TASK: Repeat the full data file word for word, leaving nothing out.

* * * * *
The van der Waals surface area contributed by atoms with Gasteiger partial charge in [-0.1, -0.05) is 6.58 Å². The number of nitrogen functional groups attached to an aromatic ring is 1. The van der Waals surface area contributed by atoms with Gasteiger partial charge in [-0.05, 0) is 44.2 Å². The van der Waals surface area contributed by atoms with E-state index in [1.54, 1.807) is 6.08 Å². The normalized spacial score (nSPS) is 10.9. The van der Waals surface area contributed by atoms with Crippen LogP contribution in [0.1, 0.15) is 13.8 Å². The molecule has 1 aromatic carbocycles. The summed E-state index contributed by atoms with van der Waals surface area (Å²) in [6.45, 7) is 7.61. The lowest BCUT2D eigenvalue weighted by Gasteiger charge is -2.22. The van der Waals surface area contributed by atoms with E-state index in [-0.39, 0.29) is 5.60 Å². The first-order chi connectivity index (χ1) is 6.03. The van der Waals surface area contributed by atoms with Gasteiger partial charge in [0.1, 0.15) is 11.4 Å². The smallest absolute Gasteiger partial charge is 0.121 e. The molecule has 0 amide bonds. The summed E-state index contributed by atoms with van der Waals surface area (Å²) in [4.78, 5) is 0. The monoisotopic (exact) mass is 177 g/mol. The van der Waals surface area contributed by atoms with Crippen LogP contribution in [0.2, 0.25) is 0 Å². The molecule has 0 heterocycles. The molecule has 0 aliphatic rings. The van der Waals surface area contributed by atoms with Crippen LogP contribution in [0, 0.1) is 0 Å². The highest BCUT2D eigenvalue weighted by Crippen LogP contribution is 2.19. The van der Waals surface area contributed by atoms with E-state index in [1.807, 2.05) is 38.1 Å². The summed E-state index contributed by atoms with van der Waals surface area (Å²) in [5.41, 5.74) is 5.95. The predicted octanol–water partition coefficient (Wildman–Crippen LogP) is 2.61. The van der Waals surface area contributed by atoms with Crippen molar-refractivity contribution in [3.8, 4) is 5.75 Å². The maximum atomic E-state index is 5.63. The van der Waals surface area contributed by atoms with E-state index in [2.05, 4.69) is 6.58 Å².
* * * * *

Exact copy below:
The van der Waals surface area contributed by atoms with Gasteiger partial charge in [-0.1, -0.05) is 6.58 Å². The number of nitrogen functional groups attached to an aromatic ring is 1. The van der Waals surface area contributed by atoms with Gasteiger partial charge in [-0.05, 0) is 44.2 Å². The van der Waals surface area contributed by atoms with E-state index in [1.54, 1.807) is 6.08 Å². The normalized spacial score (nSPS) is 10.9. The van der Waals surface area contributed by atoms with Crippen LogP contribution in [0.1, 0.15) is 13.8 Å². The molecule has 1 aromatic carbocycles. The summed E-state index contributed by atoms with van der Waals surface area (Å²) in [6.45, 7) is 7.61. The lowest BCUT2D eigenvalue weighted by Gasteiger charge is -2.22. The van der Waals surface area contributed by atoms with E-state index in [-0.39, 0.29) is 5.60 Å². The first-order chi connectivity index (χ1) is 6.03. The van der Waals surface area contributed by atoms with Gasteiger partial charge in [0.1, 0.15) is 11.4 Å². The smallest absolute Gasteiger partial charge is 0.121 e. The molecule has 0 amide bonds. The summed E-state index contributed by atoms with van der Waals surface area (Å²) in [4.78, 5) is 0. The monoisotopic (exact) mass is 177 g/mol. The van der Waals surface area contributed by atoms with Crippen LogP contribution in [0.2, 0.25) is 0 Å². The molecule has 0 heterocycles. The molecule has 0 aliphatic rings. The van der Waals surface area contributed by atoms with Crippen LogP contribution in [0, 0.1) is 0 Å². The highest BCUT2D eigenvalue weighted by Crippen LogP contribution is 2.19. The van der Waals surface area contributed by atoms with E-state index in [1.807, 2.05) is 38.1 Å². The summed E-state index contributed by atoms with van der Waals surface area (Å²) in [5.41, 5.74) is 5.95. The predicted octanol–water partition coefficient (Wildman–Crippen LogP) is 2.61. The van der Waals surface area contributed by atoms with Crippen molar-refractivity contribution in [3.8, 4) is 5.75 Å². The maximum atomic E-state index is 5.63. The van der Waals surface area contributed by atoms with E-state index in [2.05, 4.69) is 6.58 Å².